If you need to see a log of all database activity you can do so by enabling the general log. Because this will log all connections, queries, data modifications, etc. it can generate very large log files very quickly if left enabled. We suggest you enable it, do your research, then disable it. Enabling the general log requires root access, so you will need to enable it and query the log via a third-party tool like MySQL Workbench.

To enable the general log:

SET GLOBAL general_log = 1;

To query the general log data:

SELECT * FROM mysql.general_log;

To disable the general log when you are done:

SET GLOBAL general_log = 0;

Importing A Database Using Command Line Tools

Please refer to the AppSynergy Data Migration Guide

Exporting A Database Using Command Line Tools

AppSynergy automatically performs nightly backups of your entire database. You can also create a backup at any time on demand to your own local computer.

The recommended way to create a local backup of your database is as follows:

mariadb-dump --user=root --password=rootPwd --ssl-verify-server-cert --triggers --routines --events --dump-history --master-data --single-transaction db12345 > mybackup.sql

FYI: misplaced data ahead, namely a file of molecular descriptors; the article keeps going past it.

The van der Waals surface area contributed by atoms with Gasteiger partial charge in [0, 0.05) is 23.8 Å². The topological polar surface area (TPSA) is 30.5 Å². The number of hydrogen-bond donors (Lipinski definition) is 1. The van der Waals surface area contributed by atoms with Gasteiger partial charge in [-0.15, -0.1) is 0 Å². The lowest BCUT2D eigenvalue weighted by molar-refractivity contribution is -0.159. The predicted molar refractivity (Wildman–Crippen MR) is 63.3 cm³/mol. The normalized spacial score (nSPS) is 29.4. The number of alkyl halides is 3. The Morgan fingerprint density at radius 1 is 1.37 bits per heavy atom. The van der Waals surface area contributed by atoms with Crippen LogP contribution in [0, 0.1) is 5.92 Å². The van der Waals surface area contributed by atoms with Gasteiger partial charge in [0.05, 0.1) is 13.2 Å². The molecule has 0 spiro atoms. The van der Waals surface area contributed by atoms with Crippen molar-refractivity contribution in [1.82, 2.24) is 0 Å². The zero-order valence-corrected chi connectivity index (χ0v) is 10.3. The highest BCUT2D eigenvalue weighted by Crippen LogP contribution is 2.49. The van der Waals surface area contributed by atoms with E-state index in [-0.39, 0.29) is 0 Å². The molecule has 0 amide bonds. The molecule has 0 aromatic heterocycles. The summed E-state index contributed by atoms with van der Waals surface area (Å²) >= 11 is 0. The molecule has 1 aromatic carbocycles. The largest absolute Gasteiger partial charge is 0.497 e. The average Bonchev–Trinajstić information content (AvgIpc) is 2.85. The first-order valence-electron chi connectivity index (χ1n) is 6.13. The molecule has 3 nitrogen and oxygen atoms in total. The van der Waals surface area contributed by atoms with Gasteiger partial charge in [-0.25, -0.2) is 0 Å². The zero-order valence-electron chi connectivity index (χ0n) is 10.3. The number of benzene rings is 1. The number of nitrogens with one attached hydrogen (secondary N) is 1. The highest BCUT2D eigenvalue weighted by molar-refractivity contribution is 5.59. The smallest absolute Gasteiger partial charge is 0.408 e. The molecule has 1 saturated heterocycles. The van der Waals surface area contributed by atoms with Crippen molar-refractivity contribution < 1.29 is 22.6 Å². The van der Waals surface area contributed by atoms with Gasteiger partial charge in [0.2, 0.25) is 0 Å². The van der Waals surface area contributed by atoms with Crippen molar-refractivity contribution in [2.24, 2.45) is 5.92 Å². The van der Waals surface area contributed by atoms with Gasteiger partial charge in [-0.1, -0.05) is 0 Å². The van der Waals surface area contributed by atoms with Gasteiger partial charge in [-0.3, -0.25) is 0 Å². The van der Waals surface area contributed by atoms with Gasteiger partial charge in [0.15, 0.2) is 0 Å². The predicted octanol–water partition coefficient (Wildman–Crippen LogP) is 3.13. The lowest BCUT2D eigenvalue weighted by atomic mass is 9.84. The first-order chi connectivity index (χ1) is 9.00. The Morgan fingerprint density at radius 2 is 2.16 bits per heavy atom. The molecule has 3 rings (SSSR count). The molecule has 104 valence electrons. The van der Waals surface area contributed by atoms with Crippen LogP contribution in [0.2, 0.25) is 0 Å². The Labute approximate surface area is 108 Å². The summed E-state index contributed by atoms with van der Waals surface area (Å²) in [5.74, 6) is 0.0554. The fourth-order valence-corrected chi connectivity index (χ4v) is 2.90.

The above command will ensure all code and data is backed up, including any history records from those tables with their audit trail enabled.

The options --master-data --single-transaction ensure that a global read lock is acquired on all tables at the beginning of the backup to ensure that a consistent snapshot of the entire database is achieved without blocking ongoing read and write activity.

Connecting To Your Database via MySQL Workbench

NOTE: AppSynergy has an integrated SQL Console which eliminates much of the need for MySQL Workbench. See Tools > SQL Console for details.

You can connect directly to your AppSynergy database with MySQL Workbench. Workbench allows you to issue any SQL command as root, which has slightly more permissions than an AppSynergy Administrator.